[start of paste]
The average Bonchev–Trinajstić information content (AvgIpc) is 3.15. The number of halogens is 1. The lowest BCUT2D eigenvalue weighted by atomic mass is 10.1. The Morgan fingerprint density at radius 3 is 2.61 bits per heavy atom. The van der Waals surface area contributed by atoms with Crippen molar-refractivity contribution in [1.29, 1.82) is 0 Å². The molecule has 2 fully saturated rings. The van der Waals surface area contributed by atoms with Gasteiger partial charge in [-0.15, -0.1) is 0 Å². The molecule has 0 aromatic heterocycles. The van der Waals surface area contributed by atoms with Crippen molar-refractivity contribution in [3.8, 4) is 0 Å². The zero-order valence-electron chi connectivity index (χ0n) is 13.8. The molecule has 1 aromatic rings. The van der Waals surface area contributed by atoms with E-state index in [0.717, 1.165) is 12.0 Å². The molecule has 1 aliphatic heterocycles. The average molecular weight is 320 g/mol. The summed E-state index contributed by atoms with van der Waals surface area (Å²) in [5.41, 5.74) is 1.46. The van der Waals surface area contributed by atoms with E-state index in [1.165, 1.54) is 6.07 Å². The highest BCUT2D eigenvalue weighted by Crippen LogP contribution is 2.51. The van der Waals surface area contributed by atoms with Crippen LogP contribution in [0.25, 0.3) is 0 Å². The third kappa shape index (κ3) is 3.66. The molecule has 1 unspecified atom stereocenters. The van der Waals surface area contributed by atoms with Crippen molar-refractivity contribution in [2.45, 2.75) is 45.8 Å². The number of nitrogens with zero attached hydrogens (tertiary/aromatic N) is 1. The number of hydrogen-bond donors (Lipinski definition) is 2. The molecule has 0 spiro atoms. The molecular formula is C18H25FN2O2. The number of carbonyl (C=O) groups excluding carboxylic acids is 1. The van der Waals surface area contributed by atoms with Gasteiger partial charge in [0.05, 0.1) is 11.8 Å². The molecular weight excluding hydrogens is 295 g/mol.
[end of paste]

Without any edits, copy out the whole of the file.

The average Bonchev–Trinajstić information content (AvgIpc) is 3.15. The number of halogens is 1. The lowest BCUT2D eigenvalue weighted by atomic mass is 10.1. The Morgan fingerprint density at radius 3 is 2.61 bits per heavy atom. The van der Waals surface area contributed by atoms with Crippen molar-refractivity contribution in [1.29, 1.82) is 0 Å². The molecule has 2 fully saturated rings. The van der Waals surface area contributed by atoms with Gasteiger partial charge in [-0.15, -0.1) is 0 Å². The molecule has 0 aromatic heterocycles. The van der Waals surface area contributed by atoms with Crippen molar-refractivity contribution in [3.8, 4) is 0 Å². The zero-order valence-electron chi connectivity index (χ0n) is 13.8. The molecule has 1 aromatic rings. The van der Waals surface area contributed by atoms with E-state index in [0.717, 1.165) is 12.0 Å². The molecule has 1 aliphatic heterocycles. The average molecular weight is 320 g/mol. The summed E-state index contributed by atoms with van der Waals surface area (Å²) in [5.41, 5.74) is 1.46. The van der Waals surface area contributed by atoms with E-state index in [1.165, 1.54) is 6.07 Å². The highest BCUT2D eigenvalue weighted by Crippen LogP contribution is 2.51. The van der Waals surface area contributed by atoms with Crippen LogP contribution in [0.25, 0.3) is 0 Å². The third kappa shape index (κ3) is 3.66. The molecule has 1 unspecified atom stereocenters. The van der Waals surface area contributed by atoms with Crippen molar-refractivity contribution in [2.45, 2.75) is 45.8 Å². The number of nitrogens with zero attached hydrogens (tertiary/aromatic N) is 1. The number of hydrogen-bond donors (Lipinski definition) is 2. The molecule has 0 spiro atoms. The molecular formula is C18H25FN2O2. The number of carbonyl (C=O) groups excluding carboxylic acids is 1. The van der Waals surface area contributed by atoms with Gasteiger partial charge in [0.05, 0.1) is 11.8 Å². The molecular weight excluding hydrogens is 295 g/mol.